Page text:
1. Biz2Credit - Best for Working Capital Loans
Biz2Credit is best for smaller-sized minority businesses who may need additional working capital to help keep their business afloat. Biz2Credit currently offers three different loan products - working capital loans, term loans, and commercial real estate (CRE) loans - all of which have high limits for borrowers. Minority business owners may also be impressed with the 72-hour turnaround time from application to funding.
Working capital loans are used to fund day-to-day operating expenses, including purchasing inventory, paying employees, paying for marketing expenses, and more. A working capital loan from Biz2Credit ranges from $25,000 to $2 million, with varying terms and repayment periods. To qualify for a working capital loan with Biz2Credit, you’ll need a minimum credit score of 575, a minimum annual revenue of $250,000, and to have been in business for at least six months.
The Bottom Line
Biz2Credit offers high borrowing limits and fast funding times. If you’ve been in business for at least six months and have a high annual revenue, Biz2Credit is a lender worth considering.
Bluevine specializes in small business lines of credit as opposed to small business loans. A line of credit operates similarly to a credit card - you get approved up to a certain amount, draw on the funds you need, pay them back, and can use them again. Lines of credit are ideal for businesses who may need extra funding available for a longer period of time.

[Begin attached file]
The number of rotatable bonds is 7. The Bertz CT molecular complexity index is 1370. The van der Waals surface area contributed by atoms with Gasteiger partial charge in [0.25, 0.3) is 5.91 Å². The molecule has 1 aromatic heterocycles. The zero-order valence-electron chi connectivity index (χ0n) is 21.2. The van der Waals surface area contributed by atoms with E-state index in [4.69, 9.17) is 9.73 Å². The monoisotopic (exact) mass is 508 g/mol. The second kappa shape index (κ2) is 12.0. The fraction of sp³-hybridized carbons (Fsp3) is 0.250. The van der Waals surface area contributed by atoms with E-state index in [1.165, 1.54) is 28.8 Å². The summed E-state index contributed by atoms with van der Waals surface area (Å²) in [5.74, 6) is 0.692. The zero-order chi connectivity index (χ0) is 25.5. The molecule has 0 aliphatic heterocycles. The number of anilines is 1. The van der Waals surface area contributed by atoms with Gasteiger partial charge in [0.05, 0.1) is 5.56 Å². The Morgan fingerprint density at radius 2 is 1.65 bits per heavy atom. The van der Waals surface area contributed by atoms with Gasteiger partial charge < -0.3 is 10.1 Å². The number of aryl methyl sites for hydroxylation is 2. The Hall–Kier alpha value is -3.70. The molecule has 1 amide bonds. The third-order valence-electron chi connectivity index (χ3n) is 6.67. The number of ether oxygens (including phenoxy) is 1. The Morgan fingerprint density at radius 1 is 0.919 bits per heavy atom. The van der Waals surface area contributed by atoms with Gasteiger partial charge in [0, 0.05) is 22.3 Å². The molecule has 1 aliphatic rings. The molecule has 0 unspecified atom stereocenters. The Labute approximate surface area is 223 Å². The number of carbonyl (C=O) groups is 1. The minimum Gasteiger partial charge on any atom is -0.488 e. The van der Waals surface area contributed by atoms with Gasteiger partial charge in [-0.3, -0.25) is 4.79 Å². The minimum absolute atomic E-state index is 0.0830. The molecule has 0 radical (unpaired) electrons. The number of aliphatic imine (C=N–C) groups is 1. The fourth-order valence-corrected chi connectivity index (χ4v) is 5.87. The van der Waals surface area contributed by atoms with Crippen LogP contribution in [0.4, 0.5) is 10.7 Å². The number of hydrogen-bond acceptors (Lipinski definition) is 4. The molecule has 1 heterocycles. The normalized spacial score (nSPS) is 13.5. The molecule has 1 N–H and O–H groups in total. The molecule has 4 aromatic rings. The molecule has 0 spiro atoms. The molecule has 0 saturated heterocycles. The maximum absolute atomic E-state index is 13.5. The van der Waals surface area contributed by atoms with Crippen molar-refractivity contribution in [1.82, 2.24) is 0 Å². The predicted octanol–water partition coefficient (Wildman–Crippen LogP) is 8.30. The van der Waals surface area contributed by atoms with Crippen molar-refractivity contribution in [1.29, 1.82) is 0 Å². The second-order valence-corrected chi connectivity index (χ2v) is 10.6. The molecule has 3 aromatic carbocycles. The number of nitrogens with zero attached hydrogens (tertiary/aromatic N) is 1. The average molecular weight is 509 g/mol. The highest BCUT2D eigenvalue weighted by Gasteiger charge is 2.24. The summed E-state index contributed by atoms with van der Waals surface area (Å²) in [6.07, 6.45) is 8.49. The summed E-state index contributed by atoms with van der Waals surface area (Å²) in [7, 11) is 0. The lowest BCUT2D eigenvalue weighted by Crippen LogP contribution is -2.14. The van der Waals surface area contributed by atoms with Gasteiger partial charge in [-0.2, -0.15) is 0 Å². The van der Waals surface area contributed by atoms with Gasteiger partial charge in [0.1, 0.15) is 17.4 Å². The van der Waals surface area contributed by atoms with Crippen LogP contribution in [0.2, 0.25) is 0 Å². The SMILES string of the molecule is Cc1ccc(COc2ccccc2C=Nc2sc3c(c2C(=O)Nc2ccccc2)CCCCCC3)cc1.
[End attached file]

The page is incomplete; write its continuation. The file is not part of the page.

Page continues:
Bluevine offers lines of credit from $5,000 to $250,000, with terms of six or 12 months from each draw. Rates start at 4.8%, and Bluevine does not charge any origination or prepayment fees. To qualify, you’ll need a minimum credit score of 625, a business history of at least six months, and $10,000 or more in monthly revenue.
The Bottom Line
Minority entrepreneurs in need of a straightforward loan product that they can use again and again should consider a line of credit from Bluevine. Low rates, excellent customer service, and fast funding times make this lender an attractive option.
3. Uncapped - Best for Established Ecommerce Businesses
While Uncapped doesn’t specialize in serving minority business owners, the lender offers transparent and flexible products that may be a good supplement to government-backed loans. However, Uncapped only lends to businesses with an online model, such as ecommerce, subscription, SaaS, or a mobile app.